Playboy Interview: Richard Dawkins


Chip Rowe in Playboy:

PLAYBOY: Your call for militant atheism is one reason you were featured as a character on an episode of South Park. The show’s creators, Trey Parker and Matt Stone, had been accused of being atheists, so they thought of the most militant atheist they could skewer.

DAWKINS: It’s the only South Park episode I’ve seen. There was an attempt at something approaching satire in the idea of an imagined future in which different sects of atheists are fighting each other. But most of that episode was ridiculous in the sense that what they had the cartoon figure of me doing, like buggering the bald transvestite——

PLAYBOY: Transsexual, actually.

DAWKINS: Transsexual, okay. That isn’t satire because it has nothing to do with what I stand for. And the scatological part, where they had somebody throwing shit, which stuck to my forehead—that’s not even funny. I don’t understand why they couldn’t go straight to the atheists fighting each other, which has a certain amount of truth in it. It reminded me of the bit from Monty Python’s Life of Brian with the Judean People’s Front and the People’s Front of Judea.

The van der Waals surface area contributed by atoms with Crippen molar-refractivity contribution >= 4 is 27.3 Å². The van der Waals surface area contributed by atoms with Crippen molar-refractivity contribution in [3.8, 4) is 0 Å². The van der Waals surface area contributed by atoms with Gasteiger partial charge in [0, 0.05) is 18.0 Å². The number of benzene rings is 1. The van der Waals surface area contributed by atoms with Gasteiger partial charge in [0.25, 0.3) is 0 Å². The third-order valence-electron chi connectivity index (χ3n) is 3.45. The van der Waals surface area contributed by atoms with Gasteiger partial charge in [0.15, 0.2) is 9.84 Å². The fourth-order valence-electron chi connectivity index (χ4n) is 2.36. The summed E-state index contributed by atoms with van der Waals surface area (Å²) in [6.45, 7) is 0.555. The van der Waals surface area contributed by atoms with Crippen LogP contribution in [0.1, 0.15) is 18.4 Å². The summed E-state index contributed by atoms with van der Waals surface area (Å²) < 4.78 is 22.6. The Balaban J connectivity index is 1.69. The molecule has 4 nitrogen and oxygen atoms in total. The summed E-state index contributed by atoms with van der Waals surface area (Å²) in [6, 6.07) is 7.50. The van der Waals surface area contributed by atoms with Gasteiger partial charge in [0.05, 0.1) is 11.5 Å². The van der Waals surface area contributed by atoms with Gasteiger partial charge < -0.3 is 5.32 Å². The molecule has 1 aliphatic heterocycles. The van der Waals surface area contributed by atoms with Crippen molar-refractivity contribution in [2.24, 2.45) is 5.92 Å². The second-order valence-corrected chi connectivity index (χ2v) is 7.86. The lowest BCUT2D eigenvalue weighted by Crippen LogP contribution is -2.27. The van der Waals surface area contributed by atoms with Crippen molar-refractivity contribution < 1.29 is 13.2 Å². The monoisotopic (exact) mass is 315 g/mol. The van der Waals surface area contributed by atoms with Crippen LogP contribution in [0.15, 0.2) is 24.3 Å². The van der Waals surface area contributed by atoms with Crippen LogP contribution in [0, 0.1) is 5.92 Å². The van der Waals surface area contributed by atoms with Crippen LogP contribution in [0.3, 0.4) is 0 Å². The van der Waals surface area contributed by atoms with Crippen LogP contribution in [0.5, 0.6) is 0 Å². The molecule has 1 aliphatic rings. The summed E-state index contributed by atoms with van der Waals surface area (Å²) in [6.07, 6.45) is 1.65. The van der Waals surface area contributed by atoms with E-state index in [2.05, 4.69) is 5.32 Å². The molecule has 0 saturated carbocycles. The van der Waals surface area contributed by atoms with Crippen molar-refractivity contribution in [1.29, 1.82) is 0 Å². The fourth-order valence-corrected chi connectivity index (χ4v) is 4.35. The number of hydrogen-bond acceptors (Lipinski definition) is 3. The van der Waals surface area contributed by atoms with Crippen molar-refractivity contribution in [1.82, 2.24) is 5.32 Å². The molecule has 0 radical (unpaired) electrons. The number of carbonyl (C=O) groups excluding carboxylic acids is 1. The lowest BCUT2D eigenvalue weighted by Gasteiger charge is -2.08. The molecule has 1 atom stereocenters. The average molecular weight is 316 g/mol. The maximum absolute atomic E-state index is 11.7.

PLAYBOY: President Obama acknowledged “nonbelievers” in his inaugural address, which caused a fuss. But when you consider religious belief, one of the largest groups in the U.S. is atheists and agnostics. Why do they get overlooked in political discussions?

DAWKINS: It’s a good point. Of course, it depends how you slice it. Christians are by far the largest group. If you divide Christians into denominations, agnostics and atheists come in third, behind Catholics and Baptists. That’s interesting when you contrast it with the lack of influence of nonbelievers. And if you count up the number of Jews, certainly observant Jews, it’s much smaller than the number of nonbelievers. Yet Jews have tremendous influence. I’m not criticizing that—bully for them. But we could do the same.

More here.